I have been a big fan of Barry Eisler’s ever since I read his first John Rain novel (concerning the increasingly complex adventures of John Rain, a half-Japanese assassin who tangles with the CIA – and that brief sentence in no way does justice to the complexities of the plot). I was disappointed when Eisler stopped writing Rain novels and started writing other stuff, and it’s taken me this long to get to the first of these non-Rain Eisler books.

Mild plot spoilers follow.

Alex Treven is an ambitious, up-and-coming Silicon Valley attorney specializing in software. He’s got a client who has created a new piece of software that’s going to be a really big deal, though Alex isn’t entirely sure of what the software can do. His chances at making partner are drastically diminished when the client dies under suspicious circumstances, along with the patent examiner in charge of the case. Alex also narrowly escapes an assassination attempt in his own home. He has no one else to turn to other than his estranged brother, Ben, a deep-black special operator. There’s a great deal of bad blood between the two, though Ben arrives to bail Alex out of trouble, and they quickly go on the run along with an Iranian-American junior attorney from Alex’s firm named Sarah Hosseini. Things go downhill from there once they realize who is actually trying to kill them (no spoilers here). The action is generally very good, especially the scenes when Ben Treven is introduced in mid-operation. That’s classic Eisler at his finest. There’s also plenty of sexual tension between the two brothers – who each desire Sarah – and this works well, though, oddly, Eisler tells us about all of their individual masturbatory habits in throwaway lines. Did we really need to know this, Barry?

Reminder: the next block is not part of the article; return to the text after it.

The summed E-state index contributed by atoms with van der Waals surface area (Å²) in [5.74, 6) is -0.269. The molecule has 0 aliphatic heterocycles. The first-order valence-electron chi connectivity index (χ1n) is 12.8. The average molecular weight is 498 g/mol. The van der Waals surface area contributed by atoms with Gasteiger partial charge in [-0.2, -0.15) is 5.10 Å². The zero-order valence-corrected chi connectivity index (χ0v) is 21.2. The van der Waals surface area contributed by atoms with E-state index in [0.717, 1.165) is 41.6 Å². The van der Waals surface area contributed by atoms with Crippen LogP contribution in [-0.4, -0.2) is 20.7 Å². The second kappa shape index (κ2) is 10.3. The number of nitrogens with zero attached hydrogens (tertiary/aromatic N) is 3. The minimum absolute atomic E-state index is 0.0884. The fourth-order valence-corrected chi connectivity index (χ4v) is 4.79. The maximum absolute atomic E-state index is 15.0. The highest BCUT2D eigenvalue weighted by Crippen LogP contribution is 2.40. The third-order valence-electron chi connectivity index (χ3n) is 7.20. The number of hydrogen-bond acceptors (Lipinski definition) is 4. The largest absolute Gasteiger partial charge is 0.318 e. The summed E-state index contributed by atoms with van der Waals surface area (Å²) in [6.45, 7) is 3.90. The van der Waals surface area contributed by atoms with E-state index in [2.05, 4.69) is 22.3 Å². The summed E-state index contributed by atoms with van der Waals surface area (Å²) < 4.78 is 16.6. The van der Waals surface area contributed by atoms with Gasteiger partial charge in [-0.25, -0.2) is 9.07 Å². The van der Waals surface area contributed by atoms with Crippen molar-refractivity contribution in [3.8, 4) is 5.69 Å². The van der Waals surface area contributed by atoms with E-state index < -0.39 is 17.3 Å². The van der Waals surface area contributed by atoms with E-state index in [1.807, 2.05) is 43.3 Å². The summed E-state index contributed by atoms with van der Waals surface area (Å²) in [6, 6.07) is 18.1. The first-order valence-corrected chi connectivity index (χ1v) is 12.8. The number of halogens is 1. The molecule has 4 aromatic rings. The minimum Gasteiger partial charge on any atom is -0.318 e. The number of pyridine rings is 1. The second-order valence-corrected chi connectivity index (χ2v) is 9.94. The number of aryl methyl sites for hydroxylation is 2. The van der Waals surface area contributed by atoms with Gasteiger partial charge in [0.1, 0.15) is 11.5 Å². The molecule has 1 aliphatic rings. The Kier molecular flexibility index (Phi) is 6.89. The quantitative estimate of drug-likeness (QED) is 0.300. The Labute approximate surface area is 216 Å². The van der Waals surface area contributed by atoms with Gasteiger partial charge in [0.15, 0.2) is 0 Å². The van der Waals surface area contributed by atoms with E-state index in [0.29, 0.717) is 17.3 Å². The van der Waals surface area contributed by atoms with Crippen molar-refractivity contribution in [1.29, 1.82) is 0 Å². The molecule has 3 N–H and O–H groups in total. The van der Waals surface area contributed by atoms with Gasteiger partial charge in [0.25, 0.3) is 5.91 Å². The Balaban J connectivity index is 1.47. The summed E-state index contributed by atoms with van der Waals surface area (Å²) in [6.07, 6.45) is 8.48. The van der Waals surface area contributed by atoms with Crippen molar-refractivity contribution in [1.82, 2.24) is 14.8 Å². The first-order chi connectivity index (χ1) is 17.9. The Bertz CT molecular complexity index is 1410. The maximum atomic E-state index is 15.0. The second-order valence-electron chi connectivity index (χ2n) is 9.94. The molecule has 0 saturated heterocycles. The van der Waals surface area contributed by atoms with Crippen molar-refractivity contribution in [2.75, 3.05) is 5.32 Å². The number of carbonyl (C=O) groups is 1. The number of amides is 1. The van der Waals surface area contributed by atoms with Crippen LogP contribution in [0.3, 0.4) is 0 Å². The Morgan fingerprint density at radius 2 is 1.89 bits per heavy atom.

I should note that the book is explicitly set in the Rain universe (there’s a quick mention of John Rain) and for the most part the plot and attention to detail in the characters’ operations are up to Eisler’s usual standards. The characters were the biggest let-down for me, however. None of them grabbed me, or were at all sympathetic or enjoyable as human beings. It’s hard to believe, I know, but John Rain the assassin is actually a far more likable guy than either of the Treven brothers. Alex is too nakedly ambitious and cold, and Ben is, well, just kind of an angry, cynical jerk who’s grown emotionally detached from American culture and civil society.

I give this one 3.5 stars out of 5, as it was a fun, quick read, but it could have been better, especially in the area of characterization. I wanted very badly to care about these characters being in mortal danger, but they just weren’t very sympathetic. I plan to read the sequel, though I’m concerned that the topic of that one is another thinly veiled platform for Eisler to pontificate about torture being bad (Requiem for an Assassin suffered because of this). We’ll see.

Review copyright 2011 J. Andrew Byers